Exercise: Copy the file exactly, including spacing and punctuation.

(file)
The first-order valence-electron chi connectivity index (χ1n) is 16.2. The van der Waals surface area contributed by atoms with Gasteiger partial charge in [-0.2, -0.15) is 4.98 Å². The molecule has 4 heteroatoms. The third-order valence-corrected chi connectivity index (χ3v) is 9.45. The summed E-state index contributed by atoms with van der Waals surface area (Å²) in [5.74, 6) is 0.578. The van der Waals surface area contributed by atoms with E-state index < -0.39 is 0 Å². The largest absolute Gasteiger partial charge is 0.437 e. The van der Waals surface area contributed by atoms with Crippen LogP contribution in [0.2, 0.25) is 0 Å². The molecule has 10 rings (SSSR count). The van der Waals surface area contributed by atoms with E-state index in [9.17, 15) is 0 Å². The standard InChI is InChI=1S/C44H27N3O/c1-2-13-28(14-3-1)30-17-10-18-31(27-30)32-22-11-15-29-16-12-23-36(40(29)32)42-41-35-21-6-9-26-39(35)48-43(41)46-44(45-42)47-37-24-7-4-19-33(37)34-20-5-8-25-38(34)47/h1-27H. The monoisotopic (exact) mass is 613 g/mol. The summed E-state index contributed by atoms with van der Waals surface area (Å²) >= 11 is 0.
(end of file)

The first-order valence-electron chi connectivity index (χ1n) is 16.2. The van der Waals surface area contributed by atoms with Gasteiger partial charge in [-0.2, -0.15) is 4.98 Å². The molecule has 4 heteroatoms. The third-order valence-corrected chi connectivity index (χ3v) is 9.45. The summed E-state index contributed by atoms with van der Waals surface area (Å²) in [5.74, 6) is 0.578. The van der Waals surface area contributed by atoms with E-state index < -0.39 is 0 Å². The largest absolute Gasteiger partial charge is 0.437 e. The van der Waals surface area contributed by atoms with Crippen LogP contribution in [0.2, 0.25) is 0 Å². The molecule has 10 rings (SSSR count). The van der Waals surface area contributed by atoms with E-state index in [9.17, 15) is 0 Å². The standard InChI is InChI=1S/C44H27N3O/c1-2-13-28(14-3-1)30-17-10-18-31(27-30)32-22-11-15-29-16-12-23-36(40(29)32)42-41-35-21-6-9-26-39(35)48-43(41)46-44(45-42)47-37-24-7-4-19-33(37)34-20-5-8-25-38(34)47/h1-27H. The monoisotopic (exact) mass is 613 g/mol. The summed E-state index contributed by atoms with van der Waals surface area (Å²) >= 11 is 0.